Albany Museum of Art

Albany, Georgia



Passion and Precision: Stephen Schatz and Bryan Haynes


"Passion and Precision" highlights the figural work of artists from Albany, Georgia, who work in two very different styles.

Stephen Schatz works in a vigorous painterly style. Using oil as his medium, he passionately layers the canvas with loose, bold stokes, sometimes finishing a work in a matter of hours. Because his works do not naturalistically portray what he paints, he emphasizes the subject's emotional state, as well as the feelings of the artist himself. Schatz uses strong forms and colors with heavy outlines to convey the precise emotion of the sitter. (left: Stephen Schatz, Head Study (Lashawnda), oil, 1999)

The paintings of Bryan Haynes surprise viewers with the true presence of figures presented in a two-dimensional form. Haynes paints in a tight, precise manner after going through a lengthy process of making photographic studies and sketches to set up the composition. At first glance, his realistic paintings seem to be following in the tradition of academic figure paintings. Upon closer inspection, however, one sees areas of selected abstraction - not every pucker of flesh is shown, not every hair on the head is painted. Haynes succeeds in giving us the essence of figure, without having to show us every surface and detail. And this dichotomy raises questions in the viewer's mind: is this figure meant to be realistic? Does it hint at a deeper emotion or passion? (right: Bryan Haynes, Artist Invocated as Object, oil, 2000)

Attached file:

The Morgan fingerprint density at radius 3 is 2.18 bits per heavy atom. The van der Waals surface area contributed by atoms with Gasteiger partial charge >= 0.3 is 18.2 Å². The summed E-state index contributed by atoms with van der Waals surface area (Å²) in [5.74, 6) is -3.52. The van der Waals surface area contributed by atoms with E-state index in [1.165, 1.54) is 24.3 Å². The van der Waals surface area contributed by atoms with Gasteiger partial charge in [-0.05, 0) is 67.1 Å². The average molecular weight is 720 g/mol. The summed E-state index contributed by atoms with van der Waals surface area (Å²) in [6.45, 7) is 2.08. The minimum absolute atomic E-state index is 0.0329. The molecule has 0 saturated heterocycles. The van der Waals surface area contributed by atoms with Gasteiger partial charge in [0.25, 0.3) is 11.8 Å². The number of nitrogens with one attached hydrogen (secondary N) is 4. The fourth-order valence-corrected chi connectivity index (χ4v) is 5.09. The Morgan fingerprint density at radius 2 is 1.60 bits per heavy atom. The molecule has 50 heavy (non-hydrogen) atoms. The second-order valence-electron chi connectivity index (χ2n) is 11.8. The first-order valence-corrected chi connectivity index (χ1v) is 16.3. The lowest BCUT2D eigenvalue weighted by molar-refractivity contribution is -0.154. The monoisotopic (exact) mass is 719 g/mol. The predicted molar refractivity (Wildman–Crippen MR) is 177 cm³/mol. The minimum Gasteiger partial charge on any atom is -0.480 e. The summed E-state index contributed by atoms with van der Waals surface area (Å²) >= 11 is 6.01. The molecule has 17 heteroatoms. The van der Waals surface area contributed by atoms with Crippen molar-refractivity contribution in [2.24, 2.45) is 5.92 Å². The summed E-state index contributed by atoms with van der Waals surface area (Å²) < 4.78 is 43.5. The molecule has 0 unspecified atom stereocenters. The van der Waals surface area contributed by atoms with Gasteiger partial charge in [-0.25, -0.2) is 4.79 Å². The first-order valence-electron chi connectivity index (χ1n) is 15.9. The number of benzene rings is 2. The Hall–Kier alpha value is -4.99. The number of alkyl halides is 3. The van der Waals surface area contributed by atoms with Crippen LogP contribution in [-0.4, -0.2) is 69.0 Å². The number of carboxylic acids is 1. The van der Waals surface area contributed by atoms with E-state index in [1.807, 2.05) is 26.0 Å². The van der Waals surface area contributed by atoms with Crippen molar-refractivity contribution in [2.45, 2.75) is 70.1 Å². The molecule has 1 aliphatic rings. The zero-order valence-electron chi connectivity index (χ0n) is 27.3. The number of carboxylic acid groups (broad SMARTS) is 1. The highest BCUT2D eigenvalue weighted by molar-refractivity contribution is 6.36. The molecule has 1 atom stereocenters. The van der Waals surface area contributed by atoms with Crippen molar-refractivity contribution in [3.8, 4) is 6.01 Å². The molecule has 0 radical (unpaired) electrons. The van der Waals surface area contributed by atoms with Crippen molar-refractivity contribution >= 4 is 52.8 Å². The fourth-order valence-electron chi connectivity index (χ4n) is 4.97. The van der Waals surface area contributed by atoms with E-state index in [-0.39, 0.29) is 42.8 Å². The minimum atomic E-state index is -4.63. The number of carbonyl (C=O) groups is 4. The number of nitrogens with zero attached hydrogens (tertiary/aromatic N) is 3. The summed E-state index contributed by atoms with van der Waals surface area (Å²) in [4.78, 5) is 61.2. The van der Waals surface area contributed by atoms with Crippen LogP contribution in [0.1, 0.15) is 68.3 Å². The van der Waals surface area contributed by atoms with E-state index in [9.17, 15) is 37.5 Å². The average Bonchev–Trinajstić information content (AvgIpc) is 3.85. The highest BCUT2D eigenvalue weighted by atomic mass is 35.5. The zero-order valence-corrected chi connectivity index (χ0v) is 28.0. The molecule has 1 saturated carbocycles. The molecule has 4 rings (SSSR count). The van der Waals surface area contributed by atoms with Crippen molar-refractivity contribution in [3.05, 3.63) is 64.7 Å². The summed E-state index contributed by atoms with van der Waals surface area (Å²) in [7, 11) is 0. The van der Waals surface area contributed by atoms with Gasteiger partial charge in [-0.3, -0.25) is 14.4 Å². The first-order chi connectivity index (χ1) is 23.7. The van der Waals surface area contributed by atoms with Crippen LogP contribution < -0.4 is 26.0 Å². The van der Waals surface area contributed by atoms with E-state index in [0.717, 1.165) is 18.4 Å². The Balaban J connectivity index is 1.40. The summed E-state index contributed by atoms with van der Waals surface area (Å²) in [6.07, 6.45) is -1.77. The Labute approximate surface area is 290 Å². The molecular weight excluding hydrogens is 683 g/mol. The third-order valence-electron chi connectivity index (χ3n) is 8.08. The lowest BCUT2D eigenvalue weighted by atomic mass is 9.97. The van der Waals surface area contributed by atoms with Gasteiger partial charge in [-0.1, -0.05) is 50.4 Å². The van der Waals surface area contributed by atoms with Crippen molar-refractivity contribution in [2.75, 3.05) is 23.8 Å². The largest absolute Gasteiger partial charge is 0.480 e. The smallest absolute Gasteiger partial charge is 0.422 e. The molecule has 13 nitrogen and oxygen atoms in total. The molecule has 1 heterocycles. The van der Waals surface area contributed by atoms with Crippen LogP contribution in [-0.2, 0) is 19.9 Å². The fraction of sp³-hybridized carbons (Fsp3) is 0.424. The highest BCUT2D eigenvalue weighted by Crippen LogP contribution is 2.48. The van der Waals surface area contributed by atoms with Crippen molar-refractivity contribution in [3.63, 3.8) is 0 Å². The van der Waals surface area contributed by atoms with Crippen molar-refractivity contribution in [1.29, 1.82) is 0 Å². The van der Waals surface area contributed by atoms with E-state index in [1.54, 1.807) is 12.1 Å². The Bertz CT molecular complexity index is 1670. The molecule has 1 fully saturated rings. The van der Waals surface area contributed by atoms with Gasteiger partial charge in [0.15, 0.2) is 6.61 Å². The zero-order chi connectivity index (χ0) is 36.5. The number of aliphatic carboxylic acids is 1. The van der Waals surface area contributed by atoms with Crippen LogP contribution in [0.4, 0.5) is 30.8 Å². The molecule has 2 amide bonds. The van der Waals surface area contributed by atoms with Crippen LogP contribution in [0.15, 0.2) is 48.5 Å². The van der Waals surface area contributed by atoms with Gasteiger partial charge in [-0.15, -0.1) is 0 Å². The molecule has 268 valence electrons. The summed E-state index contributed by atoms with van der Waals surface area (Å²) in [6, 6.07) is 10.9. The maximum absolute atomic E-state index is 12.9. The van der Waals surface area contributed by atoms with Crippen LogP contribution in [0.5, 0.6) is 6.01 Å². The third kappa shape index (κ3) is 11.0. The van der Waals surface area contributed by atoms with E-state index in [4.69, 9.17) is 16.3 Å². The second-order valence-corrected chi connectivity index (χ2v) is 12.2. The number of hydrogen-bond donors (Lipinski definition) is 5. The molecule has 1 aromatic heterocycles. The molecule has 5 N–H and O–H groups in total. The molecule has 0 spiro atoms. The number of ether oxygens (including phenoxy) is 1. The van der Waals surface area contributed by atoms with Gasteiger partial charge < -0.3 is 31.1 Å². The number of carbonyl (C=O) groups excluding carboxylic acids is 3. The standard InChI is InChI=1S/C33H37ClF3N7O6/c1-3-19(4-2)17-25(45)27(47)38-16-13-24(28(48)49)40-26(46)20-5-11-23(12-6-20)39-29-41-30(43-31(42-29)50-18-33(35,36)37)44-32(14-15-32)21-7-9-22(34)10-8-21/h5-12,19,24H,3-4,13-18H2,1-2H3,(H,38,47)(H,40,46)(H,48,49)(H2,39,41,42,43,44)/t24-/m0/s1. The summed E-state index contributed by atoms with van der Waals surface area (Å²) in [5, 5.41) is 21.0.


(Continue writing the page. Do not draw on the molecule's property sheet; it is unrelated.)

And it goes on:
Passion and Precision is being held in conjunction with another exhibition at the Albany Museum of Art, The Human Factor: Figuration in American Art, 1950 - 1995. This exhibition from the Sheldon Memorial Art Gallery and Sculpture Garden features some of the artists who have influenced Schatz and Haynes, including Richard Diebenkorn, Chuck Close, and Philip Pearlstein. Passion and Precision is on display in the East Galleries of the Albany Museum of Art from December 7, 2000 until February 4, 2001.

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This page was originally published in Resource Library Magazine. Please see Resource Library's Overview section for more information. rev. 4/6/11

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